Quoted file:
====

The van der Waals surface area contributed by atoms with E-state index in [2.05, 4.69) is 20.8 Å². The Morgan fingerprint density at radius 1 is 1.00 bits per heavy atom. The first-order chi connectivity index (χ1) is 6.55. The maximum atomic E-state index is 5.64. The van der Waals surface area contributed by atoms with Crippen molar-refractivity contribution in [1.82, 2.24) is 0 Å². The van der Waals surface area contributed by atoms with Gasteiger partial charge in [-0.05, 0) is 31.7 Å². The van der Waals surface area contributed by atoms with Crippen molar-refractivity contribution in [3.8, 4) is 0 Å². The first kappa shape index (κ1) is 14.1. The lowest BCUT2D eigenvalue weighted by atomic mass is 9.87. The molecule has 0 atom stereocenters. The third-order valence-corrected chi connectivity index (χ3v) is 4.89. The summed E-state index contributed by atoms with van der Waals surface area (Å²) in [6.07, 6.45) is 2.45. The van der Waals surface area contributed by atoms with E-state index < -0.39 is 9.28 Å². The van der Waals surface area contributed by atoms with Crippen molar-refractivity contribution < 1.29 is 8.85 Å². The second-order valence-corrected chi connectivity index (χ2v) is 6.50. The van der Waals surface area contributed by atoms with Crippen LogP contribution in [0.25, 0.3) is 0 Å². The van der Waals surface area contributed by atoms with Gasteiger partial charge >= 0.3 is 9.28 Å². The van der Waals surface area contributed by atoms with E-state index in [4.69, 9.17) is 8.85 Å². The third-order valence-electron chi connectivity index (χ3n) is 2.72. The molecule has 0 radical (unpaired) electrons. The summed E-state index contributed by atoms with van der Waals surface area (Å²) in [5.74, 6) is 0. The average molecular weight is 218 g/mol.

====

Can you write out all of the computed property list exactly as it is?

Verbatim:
The van der Waals surface area contributed by atoms with E-state index in [2.05, 4.69) is 20.8 Å². The Morgan fingerprint density at radius 1 is 1.00 bits per heavy atom. The first-order chi connectivity index (χ1) is 6.55. The maximum atomic E-state index is 5.64. The van der Waals surface area contributed by atoms with Crippen molar-refractivity contribution in [1.82, 2.24) is 0 Å². The van der Waals surface area contributed by atoms with Gasteiger partial charge in [-0.05, 0) is 31.7 Å². The van der Waals surface area contributed by atoms with Crippen molar-refractivity contribution in [3.8, 4) is 0 Å². The first kappa shape index (κ1) is 14.1. The lowest BCUT2D eigenvalue weighted by atomic mass is 9.87. The molecule has 0 atom stereocenters. The third-order valence-corrected chi connectivity index (χ3v) is 4.89. The summed E-state index contributed by atoms with van der Waals surface area (Å²) in [6.07, 6.45) is 2.45. The van der Waals surface area contributed by atoms with E-state index < -0.39 is 9.28 Å². The van der Waals surface area contributed by atoms with Crippen molar-refractivity contribution < 1.29 is 8.85 Å². The second-order valence-corrected chi connectivity index (χ2v) is 6.50. The van der Waals surface area contributed by atoms with Crippen LogP contribution in [0.25, 0.3) is 0 Å². The van der Waals surface area contributed by atoms with Gasteiger partial charge >= 0.3 is 9.28 Å². The van der Waals surface area contributed by atoms with E-state index in [4.69, 9.17) is 8.85 Å². The third-order valence-electron chi connectivity index (χ3n) is 2.72. The molecule has 0 radical (unpaired) electrons. The summed E-state index contributed by atoms with van der Waals surface area (Å²) in [5.74, 6) is 0. The average molecular weight is 218 g/mol.